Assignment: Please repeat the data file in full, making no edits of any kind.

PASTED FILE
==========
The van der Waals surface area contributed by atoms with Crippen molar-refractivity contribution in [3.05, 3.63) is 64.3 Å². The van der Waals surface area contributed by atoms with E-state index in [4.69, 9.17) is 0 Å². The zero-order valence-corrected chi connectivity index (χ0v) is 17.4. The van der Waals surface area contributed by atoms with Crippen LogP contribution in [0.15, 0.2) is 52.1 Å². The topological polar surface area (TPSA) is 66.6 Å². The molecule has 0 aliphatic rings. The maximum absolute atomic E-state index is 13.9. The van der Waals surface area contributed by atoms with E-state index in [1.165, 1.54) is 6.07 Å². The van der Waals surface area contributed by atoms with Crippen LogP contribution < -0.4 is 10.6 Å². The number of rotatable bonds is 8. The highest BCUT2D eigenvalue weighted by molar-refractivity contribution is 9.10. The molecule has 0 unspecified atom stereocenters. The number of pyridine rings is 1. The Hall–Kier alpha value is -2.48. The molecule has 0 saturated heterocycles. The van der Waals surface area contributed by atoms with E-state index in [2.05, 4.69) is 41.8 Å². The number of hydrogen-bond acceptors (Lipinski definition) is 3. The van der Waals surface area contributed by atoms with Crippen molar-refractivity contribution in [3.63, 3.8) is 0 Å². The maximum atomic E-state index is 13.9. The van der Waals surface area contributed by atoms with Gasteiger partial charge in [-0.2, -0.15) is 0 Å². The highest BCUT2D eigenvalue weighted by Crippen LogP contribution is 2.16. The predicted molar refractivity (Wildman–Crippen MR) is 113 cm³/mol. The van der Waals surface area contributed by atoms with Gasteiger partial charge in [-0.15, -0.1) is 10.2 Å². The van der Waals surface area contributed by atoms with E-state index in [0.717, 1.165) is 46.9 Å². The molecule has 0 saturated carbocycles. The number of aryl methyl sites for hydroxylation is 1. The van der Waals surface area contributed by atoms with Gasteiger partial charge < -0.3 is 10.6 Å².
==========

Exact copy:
The van der Waals surface area contributed by atoms with Crippen molar-refractivity contribution in [3.05, 3.63) is 64.3 Å². The van der Waals surface area contributed by atoms with E-state index in [4.69, 9.17) is 0 Å². The zero-order valence-corrected chi connectivity index (χ0v) is 17.4. The van der Waals surface area contributed by atoms with Crippen LogP contribution in [0.15, 0.2) is 52.1 Å². The topological polar surface area (TPSA) is 66.6 Å². The molecule has 0 aliphatic rings. The maximum absolute atomic E-state index is 13.9. The van der Waals surface area contributed by atoms with E-state index in [1.165, 1.54) is 6.07 Å². The van der Waals surface area contributed by atoms with Crippen LogP contribution < -0.4 is 10.6 Å². The number of rotatable bonds is 8. The highest BCUT2D eigenvalue weighted by molar-refractivity contribution is 9.10. The molecule has 0 unspecified atom stereocenters. The number of pyridine rings is 1. The Hall–Kier alpha value is -2.48. The molecule has 0 saturated heterocycles. The van der Waals surface area contributed by atoms with E-state index in [2.05, 4.69) is 41.8 Å². The number of hydrogen-bond acceptors (Lipinski definition) is 3. The van der Waals surface area contributed by atoms with Crippen molar-refractivity contribution in [3.63, 3.8) is 0 Å². The maximum atomic E-state index is 13.9. The van der Waals surface area contributed by atoms with Gasteiger partial charge in [-0.2, -0.15) is 0 Å². The highest BCUT2D eigenvalue weighted by Crippen LogP contribution is 2.16. The predicted molar refractivity (Wildman–Crippen MR) is 113 cm³/mol. The van der Waals surface area contributed by atoms with Gasteiger partial charge in [-0.15, -0.1) is 10.2 Å². The van der Waals surface area contributed by atoms with E-state index in [0.717, 1.165) is 46.9 Å². The molecule has 0 saturated carbocycles. The number of aryl methyl sites for hydroxylation is 1. The van der Waals surface area contributed by atoms with Gasteiger partial charge < -0.3 is 10.6 Å².